Culture plays a strong part as well. In many cultures, there is an attempt to keep children humble, to encourage them to keep striving harder. This undermines the inner strength to trust oneself and venture forward.
Symptoms of this syndrome are noticeable in people usually viewed as successes – actresses, writers, psychologists, business people and even scientists. In one way it keeps them striving for a “genuine” success, but in another way it keeps them from getting pleasure from the successes they did in fact already earn. They feel that they don’t really know what they are doing, and practice a lot of coping mechanisms to avoid being “found out”, including blustery pronouncements in meetings, avoidance of situations where they have to justify themselves (since they don’t feel they could), and statements of humility, giving credit to others. These people are afraid to admit their perceived incompetence, so they will not seek out help, ask questions, nor take on threatening challenges.
When something goes right, it’s because he was in the right place at the right time – when it should be because he was the right person for the job. If success is achieved, the person simply raises the bar for the next challenge, since the person feels he has simply dodged the bullet the first time. This person sees more of his mistakes and shortcomings than his strengths. This person always sees himself as a lesser person than his colleagues, who would have done an even better job, since others not only would have the external help but the internal strengths as well.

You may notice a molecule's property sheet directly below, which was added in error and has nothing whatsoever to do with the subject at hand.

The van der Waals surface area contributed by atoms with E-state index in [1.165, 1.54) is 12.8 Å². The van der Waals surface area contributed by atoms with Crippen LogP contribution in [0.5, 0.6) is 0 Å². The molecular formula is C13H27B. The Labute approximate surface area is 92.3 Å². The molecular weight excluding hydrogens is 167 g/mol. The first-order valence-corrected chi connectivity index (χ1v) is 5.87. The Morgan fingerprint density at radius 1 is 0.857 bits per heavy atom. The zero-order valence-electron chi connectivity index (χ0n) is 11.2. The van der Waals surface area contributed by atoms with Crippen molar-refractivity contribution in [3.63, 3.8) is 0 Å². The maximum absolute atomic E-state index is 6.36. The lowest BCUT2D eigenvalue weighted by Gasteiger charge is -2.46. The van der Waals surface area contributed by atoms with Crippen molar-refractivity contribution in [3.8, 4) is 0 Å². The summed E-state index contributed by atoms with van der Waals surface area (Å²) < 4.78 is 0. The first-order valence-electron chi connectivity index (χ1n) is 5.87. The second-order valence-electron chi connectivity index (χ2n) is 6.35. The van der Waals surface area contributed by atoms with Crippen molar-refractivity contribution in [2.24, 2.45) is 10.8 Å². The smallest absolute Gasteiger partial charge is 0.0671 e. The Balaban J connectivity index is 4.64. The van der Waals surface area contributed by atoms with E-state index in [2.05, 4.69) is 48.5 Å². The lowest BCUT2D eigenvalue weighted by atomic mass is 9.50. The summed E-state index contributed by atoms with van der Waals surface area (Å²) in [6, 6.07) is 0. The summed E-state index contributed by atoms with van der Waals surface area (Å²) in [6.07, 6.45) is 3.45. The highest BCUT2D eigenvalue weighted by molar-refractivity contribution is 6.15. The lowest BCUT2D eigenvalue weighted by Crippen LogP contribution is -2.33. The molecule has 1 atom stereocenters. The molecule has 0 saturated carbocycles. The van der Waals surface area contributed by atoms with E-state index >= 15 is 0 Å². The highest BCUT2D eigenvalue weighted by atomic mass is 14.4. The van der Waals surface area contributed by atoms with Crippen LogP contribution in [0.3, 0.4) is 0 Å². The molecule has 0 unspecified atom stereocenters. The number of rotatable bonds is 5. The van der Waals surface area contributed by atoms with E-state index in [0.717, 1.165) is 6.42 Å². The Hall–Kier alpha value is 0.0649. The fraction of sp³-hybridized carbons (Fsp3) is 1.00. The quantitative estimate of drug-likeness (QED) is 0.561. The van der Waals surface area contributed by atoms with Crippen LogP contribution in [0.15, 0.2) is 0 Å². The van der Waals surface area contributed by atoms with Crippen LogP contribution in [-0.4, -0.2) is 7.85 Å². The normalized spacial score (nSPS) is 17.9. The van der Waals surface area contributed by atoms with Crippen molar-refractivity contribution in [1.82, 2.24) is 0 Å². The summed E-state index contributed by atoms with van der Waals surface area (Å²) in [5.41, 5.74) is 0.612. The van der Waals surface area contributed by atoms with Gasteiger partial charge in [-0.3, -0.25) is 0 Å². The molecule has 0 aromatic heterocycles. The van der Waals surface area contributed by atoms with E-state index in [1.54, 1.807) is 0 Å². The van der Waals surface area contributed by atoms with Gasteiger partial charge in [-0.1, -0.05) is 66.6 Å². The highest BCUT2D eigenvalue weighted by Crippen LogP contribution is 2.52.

If a person recognizes himself as suffering from the imposter syndrome, he can overcome the situation even in adulthood. The first step is to believe supporting accolades from friends, family and peers. Another step would be to mentor another person; this not only keeps another from falling victim to the same attitude, it reinforces in the mentor that he in fact has something of value to offer; it cuts back on the tunnel vision. An objective analysis of successes and failures can help a great deal (although this should not be done in a vacuum). By recognizing exactly what actions caused a failure (Did someone else sabotage your efforts? Did you mistakenly trust the wrong source?) the person can avoid a recurrence while establishing the correct blame. By taking a hard look at success, the person can start to recognize when he actually did earn the outcome, and internalize the trait as a strength.
While the imposter syndrome is not considered an actual psychological handicap, it needs to be recognized as a handicapping attitude, along with fear of success or overconfidence. These are attitudes we carry with us that affect they way we earn a living, raise a family, or get along with the rest of society.
Further reading on the subject can be found at Why do so many successful women feel they are frauds? , which has some interesting examples, and Don’t let imposter syndrome sabotage your career.